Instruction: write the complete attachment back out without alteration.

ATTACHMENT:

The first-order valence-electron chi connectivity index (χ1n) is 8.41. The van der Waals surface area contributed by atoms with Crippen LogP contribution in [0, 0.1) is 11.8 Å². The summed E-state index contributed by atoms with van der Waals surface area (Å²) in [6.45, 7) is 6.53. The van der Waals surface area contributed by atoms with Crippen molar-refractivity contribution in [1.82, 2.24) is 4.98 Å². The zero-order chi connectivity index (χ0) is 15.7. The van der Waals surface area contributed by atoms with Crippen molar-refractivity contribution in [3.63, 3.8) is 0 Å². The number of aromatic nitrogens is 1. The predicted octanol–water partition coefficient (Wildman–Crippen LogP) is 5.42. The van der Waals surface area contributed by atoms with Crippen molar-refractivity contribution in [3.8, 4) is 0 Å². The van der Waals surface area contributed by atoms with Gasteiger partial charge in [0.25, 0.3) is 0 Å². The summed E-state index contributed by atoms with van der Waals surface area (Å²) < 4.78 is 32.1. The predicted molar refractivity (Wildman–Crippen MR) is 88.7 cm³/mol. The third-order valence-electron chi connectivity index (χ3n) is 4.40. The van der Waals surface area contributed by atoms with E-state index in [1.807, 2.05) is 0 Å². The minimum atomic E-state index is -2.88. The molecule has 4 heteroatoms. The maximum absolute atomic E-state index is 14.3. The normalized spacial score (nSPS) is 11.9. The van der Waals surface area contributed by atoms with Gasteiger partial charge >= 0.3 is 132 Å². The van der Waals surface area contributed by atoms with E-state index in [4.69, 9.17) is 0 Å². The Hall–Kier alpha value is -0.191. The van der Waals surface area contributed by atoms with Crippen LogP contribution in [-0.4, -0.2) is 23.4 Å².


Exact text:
The first-order valence-electron chi connectivity index (χ1n) is 8.41. The van der Waals surface area contributed by atoms with Crippen LogP contribution in [0, 0.1) is 11.8 Å². The summed E-state index contributed by atoms with van der Waals surface area (Å²) in [6.45, 7) is 6.53. The van der Waals surface area contributed by atoms with Crippen molar-refractivity contribution in [1.82, 2.24) is 4.98 Å². The zero-order chi connectivity index (χ0) is 15.7. The van der Waals surface area contributed by atoms with Crippen molar-refractivity contribution in [3.63, 3.8) is 0 Å². The number of aromatic nitrogens is 1. The predicted octanol–water partition coefficient (Wildman–Crippen LogP) is 5.42. The van der Waals surface area contributed by atoms with Crippen molar-refractivity contribution in [3.8, 4) is 0 Å². The van der Waals surface area contributed by atoms with Gasteiger partial charge in [0.25, 0.3) is 0 Å². The summed E-state index contributed by atoms with van der Waals surface area (Å²) < 4.78 is 32.1. The predicted molar refractivity (Wildman–Crippen MR) is 88.7 cm³/mol. The third-order valence-electron chi connectivity index (χ3n) is 4.40. The van der Waals surface area contributed by atoms with E-state index in [1.807, 2.05) is 0 Å². The minimum atomic E-state index is -2.88. The molecule has 4 heteroatoms. The maximum absolute atomic E-state index is 14.3. The normalized spacial score (nSPS) is 11.9. The van der Waals surface area contributed by atoms with Gasteiger partial charge >= 0.3 is 132 Å². The van der Waals surface area contributed by atoms with E-state index in [4.69, 9.17) is 0 Å². The Hall–Kier alpha value is -0.191. The van der Waals surface area contributed by atoms with Crippen LogP contribution in [-0.4, -0.2) is 23.4 Å².